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EU threatens war-time occupation of vaccine makers as AstraZeneca crisis spirals

Ambrose Evans-Pritchard
·5-min read
AstraZeneca
AstraZeneca

The EU sledgehammer is coming down. The European Council is preparing to invoke emergency powers of Article 122 against AstraZeneca and Big Pharma within days.

This nuclear option paves the way for the seizure of intellectual property and data, and arguably direct control over the production process – tantamount to war-time occupation of private companies. This is Europe First pushed to another level. It takes the EU into the territory of 1930s methods and an authoritarian command economy.

Charles Michel, President of the European Council, is being badgered by member states to take action before the escalating vaccine crisis mutates into a political crisis as well and starts to topple governments. He is offering them the most extreme option available in the Lisbon Treaty.

Article 122 allows the EU to take emergency steps “if severe difficulties arise in the supply of certain products”, or “if a Member State is in difficulties or is seriously threatened with severe difficulties caused by natural disasters or exceptional occurrences beyond its control”.

Mr Michel raised the idea in a letter to four prime ministers on Wednesday night. He is now canvassing all 27 leaders. The clear intention is to hold AstraZeneca’s feet to the fire.

Vaccination rates in the UK and the EU
Vaccination rates in the UK and the EU

“We can do this very quickly,” said one EU official. “We have to be prepared. That does not mean we will necessarily use it.”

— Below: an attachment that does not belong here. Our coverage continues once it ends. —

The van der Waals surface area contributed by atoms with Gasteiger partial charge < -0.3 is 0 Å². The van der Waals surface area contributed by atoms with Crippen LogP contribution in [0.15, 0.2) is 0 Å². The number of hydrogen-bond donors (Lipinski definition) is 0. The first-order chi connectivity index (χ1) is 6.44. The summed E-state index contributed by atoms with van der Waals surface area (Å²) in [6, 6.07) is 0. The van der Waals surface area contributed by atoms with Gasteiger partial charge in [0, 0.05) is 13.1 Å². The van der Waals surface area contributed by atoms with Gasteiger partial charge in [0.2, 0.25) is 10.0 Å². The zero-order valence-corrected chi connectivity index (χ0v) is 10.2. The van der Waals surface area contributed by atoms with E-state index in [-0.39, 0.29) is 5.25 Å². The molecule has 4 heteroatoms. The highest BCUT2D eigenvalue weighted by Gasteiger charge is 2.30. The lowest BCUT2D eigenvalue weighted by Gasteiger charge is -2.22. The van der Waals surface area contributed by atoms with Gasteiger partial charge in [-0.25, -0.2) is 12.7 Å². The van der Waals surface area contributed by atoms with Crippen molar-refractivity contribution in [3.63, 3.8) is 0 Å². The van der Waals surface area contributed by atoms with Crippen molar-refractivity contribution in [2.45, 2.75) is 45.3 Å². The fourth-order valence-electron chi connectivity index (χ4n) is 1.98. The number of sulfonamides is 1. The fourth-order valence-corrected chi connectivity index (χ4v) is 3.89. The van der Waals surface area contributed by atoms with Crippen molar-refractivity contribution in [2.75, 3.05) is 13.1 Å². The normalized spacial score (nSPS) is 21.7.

The process requires a proposal from the Commission, followed by a qualified majority vote in the Council. Article 122 could be activated within days.

Germany has become the hardest of hard-liners, departing ever further from its traditional role as a good global citizen and defender of markets. The dirigiste economy minister, Peter Altmaier, says he favours seizing control of the production process and ordering companies to manufacture vaccines at multiple sites, with a gun to their head. Germany has moved a long way from the Wirtschaftswunder of Ludwig Erhard.

Lost in this squalid saga is the relevant fact that AstraZeneca is not making money out of the vaccine. It is producing it at cost as a service to the world. It has produced a miracle in 10 months as its exhausted staff are working gruelling hours to lift output as fast as they can. Their reward is a police raid at the behest of the European Commission.

Britain is vaccinating rapidly today because the Government began preparing the ground last February, three months before it ordered the AstraZeneca vaccine. It bathed the pharma companies with love. It fast-tracked clinical trials. It waived normal liabilities rules. It did not haggle over prices.

Is the UK on track to hit vaccination targets?
Is the UK on track to hit vaccination targets?

The EU spent one-seventh as much per capita launching the process. It failed to suppress its bureaucratic and legalistic urges. It treated Big Pharma as a foe. It tried to win tactical victories.

It drifted through 2020 and failed to adapt to the nature of the emergency. The empty vaccination centres in France, Spain, Portugal, and Germany are the result of a planning failure that dates back 11 months.